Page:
I suppose we shouldn't be too shocked that this episodes ends up siding with Rumple. Afterall, this is the same episode where we watch Hades send a decayed flower--that smelled of hopelessness--to his love interest and we're supposed to read it as genuinely romantic. But, to be serious, there are few objective evils in the world. I've often argued that even murder can be rationalized in certain circumstances (we live in America, land of the death penalty and never ending wars; this is to say nothing of Emma's murder of Cruella being "justified" because she was protecting Henry). Rape is my objective evil, a violation and power play to such a heinous degree that there is simply no way to rationalize it without revealing yourself as a sadist. OUAT follows the same idea and arguably has since its inception. This is a show that humanized the Evil Queen by making her an abused child who held her first love in her arms while her mother crushed his heart; this is a show that turned Rumplestiltskin from a wicked imp into a regretful father; who made the Wicked Witch an abandoned and unlovable child; who will make the Lord of the Underworld a brother maligned with a frozen heart. This is a show that, for all its faults (and goodness knows I have no issue in pointing them out) has maintained that there is grey in the world; indeed, insisting that labels like heroes and villains are flexible and change based on, simply, who is telling the story. Let's be clear: some of what Rumple is saying in this episode is hard to hear. He's not giving way in his assertion that the darkness is a part of him, that it can be used to protect and save everyone and, simultaneously, help give Belle the kind of life they both want. Rumple's snark comes out in full force when he questions Belle's decision to break and enter Gaston's locker in order to figure out a way to defeat the rogue hunter. If this is acceptable then why not other times when magic is handy to have around? Why is it that Belle is the one who gets to decide when the ends justify the means? Is it simply because her body count is much lower than Rumple's? How about all the times when Rumple's magic saved the pair of them (and more!) from utter disaster or destruction? If "Devil's Due" refocuses Rumple's character as the father who will do anything--anything, mind you--to protect those he loves, then this episode is about unfocusing Belle's character, challenging her core and making her (and us) question whether or not she should bend to what it is Rumple is saying. What's that line from "A Tale as Old as Time?" As a friend reminded me earlier this week, "then somebody bends, unexpectedly."

 Of course, Belle doesn't so much bend as accidentally push Gaston into the River of Souls (which apparently feeds into the Bay in the Underworld? Okay, sure. We'll go with it.). This is where the episode stumbled a bit for me, though more because I thought it was a touch shocking and I'm not sure what it means for Belle going forward. It turns out that Rumple is right and, in the heat of the moment, you do what you have to do in order to save those you love. But should that mean that Belle is ready to accept Rumple's lifestyle and devil-may-care (pun intended) attitude toward Dark Magic? Well, I don't know. Belle, if that hug and sorrow at the end are any indication, is resigned to the fact that Rumple was right, she was wrong and now she has to live with what she's done to her former boyfriend/fiance. And yes, to an extent, that certainly is true and it would be interesting to watch her inner turmoil over damning Gaston to the River. There is, however, an issue that I hope (oh dear, that's contraband) Belle raises with her erstwhile husband: Rumple doesn't just use the darkness in the heat of the moment to protect those he loves! He uses it when he needs something, when it suits his (read: non-family oriented) ends. And this is really the problem with Rumple as a whole. His justification is always going to be that he's protecting his family, be it Baelfire or Belle and the new baby, but he said it best last week, "I love this dagger." He can't let go of that enchanted object, of the feeling of power and control he has over his own life that the dagger gives to him. So whether it be for his family or not, Rumple still makes bad choices and uses dark magic for nefarious and decidedly non-light reasons. Rumple's line that he wants to be the man who can use darkness for light "but not today" speaks volumes. When push comes to shove, he'll take the road he wants to take, consequences be damned. Gaston's end is an honest accident and Belle probably could have helped him move on by using her heroic virtues of compassion and forgiveness, but instead her lasting impression is not to refocus her own character by these high ideals but to accept Rumple's own relative morality, to bend to the idea that "darkness always wins." There is an in-between, Belle dear. We often call it a grey area and I bet, if you tried really hard, you could see it; sort of like how you saw the man beneath the beast and loved both at the same time. Understanding that morals are relative doesn't mean you can't strive toward those high ideals of heroism. It means it's harder than anticipated. But anything worthwhile usually is; and if being a true hero isn't worthwhile, then I don't know what is.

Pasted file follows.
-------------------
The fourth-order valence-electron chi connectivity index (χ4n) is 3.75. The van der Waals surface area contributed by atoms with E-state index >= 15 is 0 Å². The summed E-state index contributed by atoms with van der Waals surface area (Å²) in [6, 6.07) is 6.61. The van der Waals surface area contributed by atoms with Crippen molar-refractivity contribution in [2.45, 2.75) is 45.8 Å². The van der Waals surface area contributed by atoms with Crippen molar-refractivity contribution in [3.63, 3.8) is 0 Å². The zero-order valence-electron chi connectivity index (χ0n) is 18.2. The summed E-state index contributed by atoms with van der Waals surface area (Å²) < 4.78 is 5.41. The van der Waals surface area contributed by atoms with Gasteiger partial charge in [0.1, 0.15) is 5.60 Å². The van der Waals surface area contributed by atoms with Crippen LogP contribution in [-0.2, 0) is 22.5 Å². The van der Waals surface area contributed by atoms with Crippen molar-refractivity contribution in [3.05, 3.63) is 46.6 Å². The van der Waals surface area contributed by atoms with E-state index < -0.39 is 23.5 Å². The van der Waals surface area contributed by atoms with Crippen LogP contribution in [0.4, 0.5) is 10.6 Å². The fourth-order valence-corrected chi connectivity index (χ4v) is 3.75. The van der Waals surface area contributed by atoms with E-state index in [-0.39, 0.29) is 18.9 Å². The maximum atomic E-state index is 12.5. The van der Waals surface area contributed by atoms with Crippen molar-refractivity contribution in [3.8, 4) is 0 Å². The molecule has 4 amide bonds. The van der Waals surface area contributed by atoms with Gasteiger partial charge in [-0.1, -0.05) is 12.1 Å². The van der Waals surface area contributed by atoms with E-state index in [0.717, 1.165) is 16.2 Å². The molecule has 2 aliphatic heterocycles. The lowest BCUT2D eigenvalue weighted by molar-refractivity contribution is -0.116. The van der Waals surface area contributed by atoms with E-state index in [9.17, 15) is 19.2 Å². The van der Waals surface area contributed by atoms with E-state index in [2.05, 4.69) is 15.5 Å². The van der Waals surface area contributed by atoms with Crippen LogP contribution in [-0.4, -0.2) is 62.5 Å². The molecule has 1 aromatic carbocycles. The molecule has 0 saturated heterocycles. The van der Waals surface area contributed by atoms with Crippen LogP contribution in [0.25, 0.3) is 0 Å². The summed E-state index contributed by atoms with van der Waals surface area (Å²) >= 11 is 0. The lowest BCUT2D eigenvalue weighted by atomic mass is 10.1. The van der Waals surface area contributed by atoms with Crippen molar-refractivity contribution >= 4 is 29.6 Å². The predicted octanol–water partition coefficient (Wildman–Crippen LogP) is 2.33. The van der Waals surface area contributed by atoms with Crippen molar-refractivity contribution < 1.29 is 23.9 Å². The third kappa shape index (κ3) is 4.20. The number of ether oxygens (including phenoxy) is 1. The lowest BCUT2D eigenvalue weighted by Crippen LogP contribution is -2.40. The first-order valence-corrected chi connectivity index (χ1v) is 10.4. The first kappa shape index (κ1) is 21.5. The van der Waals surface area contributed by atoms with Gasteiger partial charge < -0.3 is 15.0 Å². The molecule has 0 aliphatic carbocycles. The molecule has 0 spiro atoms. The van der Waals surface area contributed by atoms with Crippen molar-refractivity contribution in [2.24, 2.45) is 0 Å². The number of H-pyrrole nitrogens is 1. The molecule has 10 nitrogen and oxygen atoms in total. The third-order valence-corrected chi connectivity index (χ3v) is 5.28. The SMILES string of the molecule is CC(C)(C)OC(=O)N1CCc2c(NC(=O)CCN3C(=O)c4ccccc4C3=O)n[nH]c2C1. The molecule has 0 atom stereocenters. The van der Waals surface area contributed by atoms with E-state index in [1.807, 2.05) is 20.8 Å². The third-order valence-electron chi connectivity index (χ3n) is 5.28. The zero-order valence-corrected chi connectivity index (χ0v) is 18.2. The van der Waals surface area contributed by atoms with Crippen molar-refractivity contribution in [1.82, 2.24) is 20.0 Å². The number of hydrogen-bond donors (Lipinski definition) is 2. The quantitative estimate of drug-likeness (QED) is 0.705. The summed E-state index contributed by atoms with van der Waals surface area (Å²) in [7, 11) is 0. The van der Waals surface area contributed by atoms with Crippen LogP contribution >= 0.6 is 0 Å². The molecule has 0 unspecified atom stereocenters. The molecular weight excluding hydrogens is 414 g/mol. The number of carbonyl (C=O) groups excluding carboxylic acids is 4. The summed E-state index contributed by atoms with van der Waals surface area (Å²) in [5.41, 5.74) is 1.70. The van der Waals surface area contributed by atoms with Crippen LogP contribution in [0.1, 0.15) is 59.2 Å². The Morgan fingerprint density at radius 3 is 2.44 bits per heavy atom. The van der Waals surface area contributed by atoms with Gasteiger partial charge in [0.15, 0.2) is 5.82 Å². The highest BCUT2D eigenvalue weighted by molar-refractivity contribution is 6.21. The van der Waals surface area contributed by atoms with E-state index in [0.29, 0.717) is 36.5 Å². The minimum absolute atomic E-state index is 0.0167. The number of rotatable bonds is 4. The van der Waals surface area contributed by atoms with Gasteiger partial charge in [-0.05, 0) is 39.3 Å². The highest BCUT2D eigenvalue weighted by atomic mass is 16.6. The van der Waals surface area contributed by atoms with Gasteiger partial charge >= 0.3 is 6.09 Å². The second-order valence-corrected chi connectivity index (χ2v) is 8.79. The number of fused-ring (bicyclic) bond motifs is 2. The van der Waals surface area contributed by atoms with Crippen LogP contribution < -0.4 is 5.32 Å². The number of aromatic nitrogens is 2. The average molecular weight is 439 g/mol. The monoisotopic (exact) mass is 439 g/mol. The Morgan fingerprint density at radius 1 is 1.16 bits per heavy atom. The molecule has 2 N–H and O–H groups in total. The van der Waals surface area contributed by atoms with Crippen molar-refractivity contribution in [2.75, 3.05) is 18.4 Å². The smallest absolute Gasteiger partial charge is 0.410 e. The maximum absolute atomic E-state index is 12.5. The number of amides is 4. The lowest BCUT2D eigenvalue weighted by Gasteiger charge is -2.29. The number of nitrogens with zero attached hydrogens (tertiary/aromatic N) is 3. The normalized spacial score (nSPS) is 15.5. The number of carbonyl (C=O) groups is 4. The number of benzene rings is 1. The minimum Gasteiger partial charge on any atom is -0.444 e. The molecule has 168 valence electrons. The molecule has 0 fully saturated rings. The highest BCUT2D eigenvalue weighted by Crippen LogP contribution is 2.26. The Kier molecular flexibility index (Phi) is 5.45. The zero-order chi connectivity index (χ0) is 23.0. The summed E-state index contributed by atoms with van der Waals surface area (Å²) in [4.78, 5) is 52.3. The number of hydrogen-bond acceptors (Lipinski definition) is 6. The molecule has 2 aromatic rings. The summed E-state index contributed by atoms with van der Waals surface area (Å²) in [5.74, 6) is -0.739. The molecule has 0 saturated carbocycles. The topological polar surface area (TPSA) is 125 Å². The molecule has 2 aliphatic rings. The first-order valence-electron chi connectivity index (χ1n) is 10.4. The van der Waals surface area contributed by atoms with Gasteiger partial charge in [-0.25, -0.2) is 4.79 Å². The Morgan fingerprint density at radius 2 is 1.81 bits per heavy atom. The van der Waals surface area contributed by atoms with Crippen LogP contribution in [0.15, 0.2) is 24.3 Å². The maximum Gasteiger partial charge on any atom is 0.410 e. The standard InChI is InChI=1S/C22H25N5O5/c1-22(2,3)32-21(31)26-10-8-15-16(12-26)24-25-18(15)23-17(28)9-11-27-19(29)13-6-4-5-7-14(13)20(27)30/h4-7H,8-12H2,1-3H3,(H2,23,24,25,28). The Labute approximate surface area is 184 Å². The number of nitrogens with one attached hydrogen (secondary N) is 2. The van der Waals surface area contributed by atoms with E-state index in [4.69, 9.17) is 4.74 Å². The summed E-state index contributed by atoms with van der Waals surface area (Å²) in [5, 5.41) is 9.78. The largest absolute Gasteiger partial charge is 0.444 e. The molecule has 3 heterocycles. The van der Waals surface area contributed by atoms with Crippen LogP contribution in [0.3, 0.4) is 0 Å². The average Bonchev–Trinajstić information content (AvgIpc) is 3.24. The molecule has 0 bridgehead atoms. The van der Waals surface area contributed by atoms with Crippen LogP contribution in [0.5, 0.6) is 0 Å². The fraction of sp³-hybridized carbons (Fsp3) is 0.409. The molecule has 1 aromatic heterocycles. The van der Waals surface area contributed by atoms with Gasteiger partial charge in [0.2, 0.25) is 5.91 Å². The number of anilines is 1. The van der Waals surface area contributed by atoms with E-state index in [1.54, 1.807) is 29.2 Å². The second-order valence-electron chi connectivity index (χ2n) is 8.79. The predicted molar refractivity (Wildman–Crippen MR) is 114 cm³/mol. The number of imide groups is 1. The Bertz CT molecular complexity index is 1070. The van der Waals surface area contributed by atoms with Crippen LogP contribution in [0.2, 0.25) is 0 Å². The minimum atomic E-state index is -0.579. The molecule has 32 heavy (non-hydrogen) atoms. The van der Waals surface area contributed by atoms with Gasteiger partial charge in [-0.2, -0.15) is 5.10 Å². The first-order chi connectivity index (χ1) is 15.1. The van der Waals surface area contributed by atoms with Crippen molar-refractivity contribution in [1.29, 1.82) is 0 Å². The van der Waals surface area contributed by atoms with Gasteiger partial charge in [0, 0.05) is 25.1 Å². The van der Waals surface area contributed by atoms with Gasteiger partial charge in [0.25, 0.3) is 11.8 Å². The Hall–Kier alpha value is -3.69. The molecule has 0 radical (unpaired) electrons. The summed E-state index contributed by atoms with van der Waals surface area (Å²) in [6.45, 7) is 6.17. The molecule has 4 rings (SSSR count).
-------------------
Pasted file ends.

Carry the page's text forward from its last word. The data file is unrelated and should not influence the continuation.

Miscellaneous Notes on Her Handsome Hero

--It's a new actor playing Gaston and he was 100% better than the previous actor who was incredibly wooden and unconvincing.

--Has anyone told Hagrid that his brother Gwarp is in the Underworld?

--I honestly didn't care about anything going on with Emma, Hook, and Snow this week. Emma's suddenly a prophet? Sure! But if everyone could stop enabling Emma and her really poor decision making, that'd be great. No, she didn't force anyone to come and rescue Hook with her, but honestly some discussion (especially given Hook's behavior in the final two episodes of the arc) would have been splendid. Also, apparently Emma "Walls" Swan has no issues.

--Hades, I'm a big fan but you gotta cut it out with that hair.

--Mirror of Souls is our required MacGuffin of the episode.

--"I'm his only weakness." In the week since Zelena/Hades' tale, I've realized that I really do enjoy this pairing and that's really disconcerting for me.

--'Sup, Red?

--I'd like Belle and Hades's coats, please and thank you.


  1. I feel so sorry for Belle. Her pathological obsession with living up to certain ideals has led her to be attracted to Gaston and Rumple, and as this episode shows they're pretty much the same type of guy: both human and beast. I think Rumple's demise by the end of the series is inevitable, and this episode drives that home further: Belle's love life is doomed to failure, and that's depressing. She deserves better.

    1. Thanks for reading!

      Belle does deserve better because, while I think morality is relative, her ideals are worth striving towards and unless Rumple has a total and complete change, Belle is doomed to forever be in his dark shadow. I'm not sure that fits with the "hope" thesis of the show.

      Rumple will either have to die a villain/antihero or live as a completely altered person, 100% free from the darkness and desire for power. And sad to say, the latter seems impossible at this point.